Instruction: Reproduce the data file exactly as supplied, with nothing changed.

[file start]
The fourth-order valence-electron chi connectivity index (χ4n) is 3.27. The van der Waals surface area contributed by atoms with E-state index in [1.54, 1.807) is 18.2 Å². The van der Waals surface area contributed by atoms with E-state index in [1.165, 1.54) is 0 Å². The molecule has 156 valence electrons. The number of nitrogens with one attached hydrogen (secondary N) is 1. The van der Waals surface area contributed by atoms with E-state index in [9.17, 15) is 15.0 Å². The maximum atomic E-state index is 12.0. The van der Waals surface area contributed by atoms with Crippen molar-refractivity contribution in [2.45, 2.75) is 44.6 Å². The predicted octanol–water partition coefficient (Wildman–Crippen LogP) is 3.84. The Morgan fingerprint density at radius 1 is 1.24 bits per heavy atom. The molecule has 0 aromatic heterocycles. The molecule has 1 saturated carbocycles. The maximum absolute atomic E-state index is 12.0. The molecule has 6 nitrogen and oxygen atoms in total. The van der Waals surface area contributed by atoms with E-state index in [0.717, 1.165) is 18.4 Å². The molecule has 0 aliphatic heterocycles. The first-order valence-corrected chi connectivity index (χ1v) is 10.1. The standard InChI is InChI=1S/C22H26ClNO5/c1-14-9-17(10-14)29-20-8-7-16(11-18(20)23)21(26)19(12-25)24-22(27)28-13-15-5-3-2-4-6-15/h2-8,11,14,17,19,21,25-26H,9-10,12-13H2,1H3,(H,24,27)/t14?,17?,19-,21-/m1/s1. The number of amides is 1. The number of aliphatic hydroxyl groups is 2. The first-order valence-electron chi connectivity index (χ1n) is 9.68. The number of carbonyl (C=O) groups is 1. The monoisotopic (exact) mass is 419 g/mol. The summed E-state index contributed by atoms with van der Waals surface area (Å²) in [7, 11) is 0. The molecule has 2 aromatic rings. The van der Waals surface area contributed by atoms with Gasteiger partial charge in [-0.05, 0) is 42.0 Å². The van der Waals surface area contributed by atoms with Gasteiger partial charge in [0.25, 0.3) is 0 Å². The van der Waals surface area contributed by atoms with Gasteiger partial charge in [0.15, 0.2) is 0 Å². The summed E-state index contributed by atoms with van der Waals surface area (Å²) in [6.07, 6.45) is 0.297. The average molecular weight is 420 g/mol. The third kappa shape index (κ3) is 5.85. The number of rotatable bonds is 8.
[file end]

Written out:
The fourth-order valence-electron chi connectivity index (χ4n) is 3.27. The van der Waals surface area contributed by atoms with E-state index in [1.54, 1.807) is 18.2 Å². The van der Waals surface area contributed by atoms with E-state index in [1.165, 1.54) is 0 Å². The molecule has 156 valence electrons. The number of nitrogens with one attached hydrogen (secondary N) is 1. The van der Waals surface area contributed by atoms with E-state index in [9.17, 15) is 15.0 Å². The maximum atomic E-state index is 12.0. The van der Waals surface area contributed by atoms with Crippen molar-refractivity contribution in [2.45, 2.75) is 44.6 Å². The predicted octanol–water partition coefficient (Wildman–Crippen LogP) is 3.84. The Morgan fingerprint density at radius 1 is 1.24 bits per heavy atom. The molecule has 0 aromatic heterocycles. The molecule has 1 saturated carbocycles. The maximum absolute atomic E-state index is 12.0. The molecule has 6 nitrogen and oxygen atoms in total. The van der Waals surface area contributed by atoms with E-state index in [0.717, 1.165) is 18.4 Å². The molecule has 0 aliphatic heterocycles. The first-order valence-corrected chi connectivity index (χ1v) is 10.1. The standard InChI is InChI=1S/C22H26ClNO5/c1-14-9-17(10-14)29-20-8-7-16(11-18(20)23)21(26)19(12-25)24-22(27)28-13-15-5-3-2-4-6-15/h2-8,11,14,17,19,21,25-26H,9-10,12-13H2,1H3,(H,24,27)/t14?,17?,19-,21-/m1/s1. The number of amides is 1. The number of aliphatic hydroxyl groups is 2. The first-order valence-electron chi connectivity index (χ1n) is 9.68. The number of carbonyl (C=O) groups is 1. The monoisotopic (exact) mass is 419 g/mol. The summed E-state index contributed by atoms with van der Waals surface area (Å²) in [7, 11) is 0. The molecule has 2 aromatic rings. The van der Waals surface area contributed by atoms with Gasteiger partial charge in [-0.05, 0) is 42.0 Å². The van der Waals surface area contributed by atoms with Gasteiger partial charge in [0.25, 0.3) is 0 Å². The van der Waals surface area contributed by atoms with Gasteiger partial charge in [0.15, 0.2) is 0 Å². The summed E-state index contributed by atoms with van der Waals surface area (Å²) in [6.07, 6.45) is 0.297. The average molecular weight is 420 g/mol. The third kappa shape index (κ3) is 5.85. The number of rotatable bonds is 8.